Having already placed CC Sabathia on the DL Wednesday, the Yankees suffered an even bigger blow this afternoon: Andy Pettitte will miss at least six weeks due to a fractured left ankle suffered when he was hit by a comebacker in the 5-4 win over the Indians.
Pettitte was removed from Wednesday’s game in the fifth inning after taking a Casey Kotchman liner off his leg. He made several warm-up throws afterwards and even threw a pitch to Lou Marson, but he limped around immediately afterwards and was replaced by Cody Eppley.
Kotchman’s shot went as a single to lead off the fifth. Marson followed that with another single and came around to score off the Yankees’ second reliever of the inning, resulting in the lone earned run charged to Pettitte.
Pettitte also allowed an unearned run following an Alex Rodriguez error in the third inning.
Pettitte had seven strikeouts in four-plus innings before departing today. Maybe the Yankees’ best starter in the month and a half since he returned to the majors, he’ll head to the DL sporting a 3.22 ERA and a 1.09 WHIP in nine starts.
The Yankees already intended to have Freddy Garcia replace Sabathia in the rotation through the All-Star break. Now they might need Adam Warren to step in as well. Warren is 5-5 with a 3.86 ERA in Triple-A, but he’s gotten stronger as the year has gone on; in June, he has a 2.03 ERA in five starts.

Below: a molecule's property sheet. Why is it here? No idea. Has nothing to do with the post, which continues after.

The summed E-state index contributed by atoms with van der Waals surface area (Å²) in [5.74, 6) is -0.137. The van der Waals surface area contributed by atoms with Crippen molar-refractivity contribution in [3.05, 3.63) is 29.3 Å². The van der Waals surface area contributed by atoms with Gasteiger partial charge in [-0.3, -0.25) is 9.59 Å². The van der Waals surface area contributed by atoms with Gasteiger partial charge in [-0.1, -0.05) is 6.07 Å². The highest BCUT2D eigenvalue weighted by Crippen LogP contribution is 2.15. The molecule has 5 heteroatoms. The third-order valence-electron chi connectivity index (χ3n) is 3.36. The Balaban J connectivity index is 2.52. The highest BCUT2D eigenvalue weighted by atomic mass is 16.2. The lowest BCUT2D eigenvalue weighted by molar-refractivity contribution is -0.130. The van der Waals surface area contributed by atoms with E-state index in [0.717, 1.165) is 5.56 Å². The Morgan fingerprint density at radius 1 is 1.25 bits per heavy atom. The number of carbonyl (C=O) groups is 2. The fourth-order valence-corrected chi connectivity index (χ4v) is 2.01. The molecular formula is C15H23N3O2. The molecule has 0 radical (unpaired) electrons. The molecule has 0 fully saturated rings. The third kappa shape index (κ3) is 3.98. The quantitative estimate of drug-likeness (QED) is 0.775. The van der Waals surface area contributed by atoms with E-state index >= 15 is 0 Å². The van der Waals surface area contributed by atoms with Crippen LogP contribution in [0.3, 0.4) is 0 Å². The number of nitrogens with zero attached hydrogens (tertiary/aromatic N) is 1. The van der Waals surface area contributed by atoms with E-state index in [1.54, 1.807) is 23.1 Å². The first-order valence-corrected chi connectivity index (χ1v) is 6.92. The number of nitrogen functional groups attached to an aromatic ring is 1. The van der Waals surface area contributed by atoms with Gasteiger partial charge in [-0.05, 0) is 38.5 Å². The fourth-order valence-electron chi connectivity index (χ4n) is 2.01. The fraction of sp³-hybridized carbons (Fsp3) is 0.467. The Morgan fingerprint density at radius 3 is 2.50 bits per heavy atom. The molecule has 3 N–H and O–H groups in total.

People are the absolute worst sometimes. The latest example: someone stole one of Jose Fernandez’s high school jerseys, which had been displayed in his old high school’s dugout for a vigil last night.
That report comes from Anastasia Dawson of the Tampa Bay Times who covered the vigil at Alonso High School in Tampa yesterday. Her story of the vigil is here. Today she has been tweeting about the theft of the jersey. She spoke to Alonso High school’s principal who, in a bit of understatement, called the theft the “lowest of the low.”
The high school had one more Fernandez jersey remaining and has put it on display in the school. In the meantime, spread this story far and wide so that whatever vulture who stole it can’t sell it.
In an earlier post I made a joke about the Indians starting Dennis Martinez if forced to play a meaningless (for them) game on Monday against the Tigers. On Twitter, one of my followers, Ray Fink, asked a great question: If you had to hand the ball to a Hall of Fame-eligible pitcher to give you three innings, who would it be?
The Hall of Fame-eligible part gets rid of the recently-retired ringers, requiring a guy who has been off the scene for at least five years, ensuring that there’s a good bit of rust. I love questions like these.
My immediate answer was Mike Mussina. My thinking being that of all of the great pitchers fitting these parameters, he’s the most likely to have stayed in good shape. I mean, Greg Maddux probably still has the best pitching IQ on the planet, but he’s let himself go a bit, right? Mussina strikes me as a guy who still wakes up and does crunches and stuff.
If you extend it to December, however, you may get a better answer, because that’s when Tim Wakefield becomes eligible for the Hall. I realize a knuckleball requires practice to maintain the right touch and subtlety to the delivery, but it also requires the least raw physical effort. Jim Bouton went well more than five years without throwing his less-than-Wakefield-quality knuckler and was still able to make a comeback. I think Tim could be passable.
Then there’s Roger Clemens. I didn’t see his numbers for that National Baseball Congress tourney this summer and I realize he’s getting a bit thick around the middle, but I’m sure he can still bring it enough to not embarrass himself. Beyond the frosted tips, anyway.
So: who is your Space Cowboys-style reclamation project? Who is the old legend you dust off for one last job?